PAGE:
The Best Apps for Language Learning

Written From… The library in East Melbourne, Australia

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Learning a new language has many advantages. From staving off medical conditions such as Alzheimers, to learning about a new culture, and helping when travelling. However, if you’ve never learnt a new language before, starting on your own may seem a little daunting, but it shouldn’t be.

I’m currently learning a new language myself and I’ve found that to get the basics down you don’t need to fork out on classes and tutors. You just need time and dedication. So to kick start your learning process I wanted to share what I believe to be the best apps for language learning.


I had to put this app first as it’s the one I swear by. There are a few reasons for this. The first being how discreet it is. Unlike other langue apps you don’t have to say the words aloud to pass a level. This meant I could plug in some headphones and use it on the train on the way to work without disturbing anyone.

Secondly, by the time you’ve finish all of the levels (provided by the Memrise team), you will be at B1 level – without having spent a penny! Finally, you can even create your own courses. This is extremely helpful as you’ll no longer find it difficult to remember the new words you learn along the way as you can add them into your Memrise learning plan.


Duo-lingo isn’t my go-to app when I need to learn something new or brush up on old words, I’ll admit that, but it’s still one of the best apps for language learning. Unlike Memrise, Duo-lingo actually makes you say the new words you’re learning to ensure you’re pronouncing them correctly.

Of course this means you can’t use the app on the train without possibly attracting a few stares, but it will mean you’re practicing speaking. I find this the hardest part of learning a new language.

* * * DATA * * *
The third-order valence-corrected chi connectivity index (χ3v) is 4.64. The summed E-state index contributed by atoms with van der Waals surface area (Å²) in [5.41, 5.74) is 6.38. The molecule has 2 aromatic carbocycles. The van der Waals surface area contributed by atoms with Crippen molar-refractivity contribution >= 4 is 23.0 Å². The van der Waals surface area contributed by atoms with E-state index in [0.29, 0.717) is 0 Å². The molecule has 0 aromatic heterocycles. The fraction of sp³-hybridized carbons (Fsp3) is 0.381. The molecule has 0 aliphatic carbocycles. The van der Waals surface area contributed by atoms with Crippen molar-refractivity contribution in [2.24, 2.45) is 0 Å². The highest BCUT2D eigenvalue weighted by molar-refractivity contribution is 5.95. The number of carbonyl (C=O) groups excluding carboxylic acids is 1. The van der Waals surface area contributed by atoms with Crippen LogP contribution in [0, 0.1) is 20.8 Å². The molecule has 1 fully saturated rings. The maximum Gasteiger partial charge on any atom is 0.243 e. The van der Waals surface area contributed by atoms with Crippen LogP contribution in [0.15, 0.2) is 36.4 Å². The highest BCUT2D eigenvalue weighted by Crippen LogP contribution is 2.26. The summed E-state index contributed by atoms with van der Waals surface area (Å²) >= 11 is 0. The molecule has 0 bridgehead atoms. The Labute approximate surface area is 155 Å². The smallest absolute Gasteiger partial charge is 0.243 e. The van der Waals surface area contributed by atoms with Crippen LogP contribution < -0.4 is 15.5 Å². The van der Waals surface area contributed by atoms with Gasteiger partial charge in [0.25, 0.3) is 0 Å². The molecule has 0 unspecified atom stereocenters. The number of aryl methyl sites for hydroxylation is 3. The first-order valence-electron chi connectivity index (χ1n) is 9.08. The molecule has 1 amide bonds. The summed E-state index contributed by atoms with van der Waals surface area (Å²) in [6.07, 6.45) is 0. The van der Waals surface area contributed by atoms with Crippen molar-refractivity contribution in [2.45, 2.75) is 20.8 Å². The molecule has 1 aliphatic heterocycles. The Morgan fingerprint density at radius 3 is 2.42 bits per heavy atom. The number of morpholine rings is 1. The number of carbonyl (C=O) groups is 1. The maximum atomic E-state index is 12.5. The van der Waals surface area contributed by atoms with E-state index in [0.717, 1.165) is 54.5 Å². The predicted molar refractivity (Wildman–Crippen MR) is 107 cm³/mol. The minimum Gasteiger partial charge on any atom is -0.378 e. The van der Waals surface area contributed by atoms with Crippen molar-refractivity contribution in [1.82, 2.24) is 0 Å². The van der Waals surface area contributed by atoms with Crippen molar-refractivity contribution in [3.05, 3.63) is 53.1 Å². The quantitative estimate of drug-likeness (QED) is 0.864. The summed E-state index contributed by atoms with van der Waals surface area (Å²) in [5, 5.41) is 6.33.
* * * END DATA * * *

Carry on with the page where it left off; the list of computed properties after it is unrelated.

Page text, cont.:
Not only does Duo-lingo take you through carefully designed lessons, but they also provide additional tools like podcasts which will aid in your listening skills.

Tandam/Hello Talk

What’s the point in learning a new langue if you can’t practice it? The whole point of learning is to open up your world, meet new people, and interact in your new language. Well, both Tandem and Hello Talk match you with a native speaker of the language you’re learning so you can do just that.

Speaking with natives, no matter how scary it is, is imperative to learning a new language. A native will speak differently, shorten words, use colloquial sayings, and be able to correct you with ease. I’ve made some really great friends on both of these apps and become so much more confident in my abilities.


Now whilst this app is only helpful for English/Spanish translations, it is an amazing app! It’s a dictionary for Spanish to English words and phrases and it even works offline. The app includes all of the conjugations for verbs, colloquial words used from different countries, and gives real world examples for your searched term.

Their team even provide really helpful blog posts to aid your learning. On top of being a dictionary, when you have internet you can use it as a translation service or play word games.


If you aren’t already utilising the vast array of international content on Netflix you’re going to kick yourself when you see how many great movies and TV series there are to get lost in. Netflix is a great way to improve your listening skills, and learn some new phrases along the way.

If you’ve just started learning a new language you could start with a show you’ve already seen and watch it a second time in the language you’re learning. This way even if you don’t understand what’s being said you’ll still know what’s going on.

Google Translate

I couldn’t complete this article without including our well known Google Translate. I know Google Translate doesn’t always get it right. There can be some questionable translations. But it’s been around for a while and keeps improving.

When it comes to apps for language learning, you wouldn’t learn just from Google Translate, but it’s a great additional resource to have. It even allows you to scan chunks of text to be translated which can be incredibly helpful if you need to check food ingredients for example.

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